People often abandon cats and dogs when they find them to be a burden. This is a cruel and inhumane act. It is also a misdemeanor which, as a cat and dog owner, feel it isn’t served often enough. Even though most of us have strong feels about dogs and cats being abandon do they even think of domestic ducks or geese being abandoned?
Believe it or not abandoning a domestic duck or goose is also against the law and carries the same punishment as abandoning a cat or dog.
Many people adopt ducklings and goslings as a novelty in the spring at feed store or as a cute little Easter gift. Those little cuties become a burden as soon as they poop in the Easter basket. Believe me … ducklings and goslings poop, ALOT. Those who have not read up on the responsibilities of ownership soon find out that they tend to be messy, need shelter and poop ALOT. Also due to city ordinances, it is illegal to own them in some areas.
When some people find that these little cuties can live for ten or more years, they often drop them off at ponds and lakes thinking they are doing them “a favor.”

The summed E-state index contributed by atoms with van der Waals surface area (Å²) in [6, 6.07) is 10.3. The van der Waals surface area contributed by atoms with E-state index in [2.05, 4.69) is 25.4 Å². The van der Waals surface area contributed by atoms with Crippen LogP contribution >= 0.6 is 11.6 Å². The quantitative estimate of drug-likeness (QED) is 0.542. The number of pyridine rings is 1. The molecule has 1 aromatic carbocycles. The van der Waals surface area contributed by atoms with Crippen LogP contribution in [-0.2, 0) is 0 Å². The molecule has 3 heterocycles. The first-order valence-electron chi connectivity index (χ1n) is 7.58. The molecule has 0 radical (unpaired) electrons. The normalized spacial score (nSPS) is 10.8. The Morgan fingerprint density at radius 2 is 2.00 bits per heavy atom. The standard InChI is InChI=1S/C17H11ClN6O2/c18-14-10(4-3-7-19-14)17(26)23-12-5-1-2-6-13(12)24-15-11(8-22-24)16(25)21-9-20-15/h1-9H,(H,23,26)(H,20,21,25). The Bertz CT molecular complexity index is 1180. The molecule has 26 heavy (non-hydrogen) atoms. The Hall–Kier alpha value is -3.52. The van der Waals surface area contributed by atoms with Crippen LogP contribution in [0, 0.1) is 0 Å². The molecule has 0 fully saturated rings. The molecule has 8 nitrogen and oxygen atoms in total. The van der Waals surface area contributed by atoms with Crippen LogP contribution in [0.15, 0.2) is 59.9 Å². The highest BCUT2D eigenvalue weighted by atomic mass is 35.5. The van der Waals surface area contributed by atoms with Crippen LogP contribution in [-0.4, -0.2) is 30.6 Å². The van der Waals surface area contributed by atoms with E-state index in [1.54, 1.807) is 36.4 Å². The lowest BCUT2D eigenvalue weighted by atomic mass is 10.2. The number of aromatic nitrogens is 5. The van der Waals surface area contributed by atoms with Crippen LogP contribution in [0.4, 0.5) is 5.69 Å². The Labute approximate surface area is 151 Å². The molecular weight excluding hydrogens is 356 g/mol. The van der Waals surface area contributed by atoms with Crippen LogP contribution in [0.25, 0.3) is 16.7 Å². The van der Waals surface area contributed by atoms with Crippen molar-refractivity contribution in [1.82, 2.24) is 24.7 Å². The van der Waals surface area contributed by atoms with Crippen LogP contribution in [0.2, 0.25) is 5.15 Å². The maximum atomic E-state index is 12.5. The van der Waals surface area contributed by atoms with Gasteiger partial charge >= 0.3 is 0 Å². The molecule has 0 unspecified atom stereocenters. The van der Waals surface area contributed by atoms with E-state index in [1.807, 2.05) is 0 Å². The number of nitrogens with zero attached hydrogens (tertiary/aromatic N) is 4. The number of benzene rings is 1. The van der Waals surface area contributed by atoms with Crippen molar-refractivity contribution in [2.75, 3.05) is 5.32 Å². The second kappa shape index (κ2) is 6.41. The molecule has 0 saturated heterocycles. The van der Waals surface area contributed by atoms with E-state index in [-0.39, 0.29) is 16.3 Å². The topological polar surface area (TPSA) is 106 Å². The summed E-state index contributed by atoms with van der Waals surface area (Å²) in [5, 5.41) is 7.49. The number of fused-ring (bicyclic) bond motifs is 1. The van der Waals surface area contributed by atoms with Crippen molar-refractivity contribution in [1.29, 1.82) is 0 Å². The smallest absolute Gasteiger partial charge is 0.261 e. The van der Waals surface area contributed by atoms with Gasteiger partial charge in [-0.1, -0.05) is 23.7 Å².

It is no “favor” because domestic ducks and geese, due to genetic breeding no long have the ability to fly well, if at all, and those little webbed feet don’t lend to fast running . They become emaciated, weak and susceptible to predator attacks and malicious intent, along with getting snagged on discarded fishing lines, sinkers, hooks and the like. Many people feed moldy bread which is unhealthy and may cause fatal fungus infections. They are forced many times to drink runoff water from sewers with high bacterial counts and get foot or leg injuries from walking on cement and hard surfaces.
Please don’t purchase ducks or geese for children at Easter or at feed stores because they “look cute.” As a dedicated duck owner I can testify that caring for these lovely and loving creatures can take time and is only for those who are dedicated to take their time to do so.
More information, about duck and goose abandonment can be obtained at the website for Majestic Waterfowl Sanctuary which is run by Kimberly Link. Stories about abandonment in her book, “My Name is Destiny,” is especially touching and led me to adopt five of my own ducks.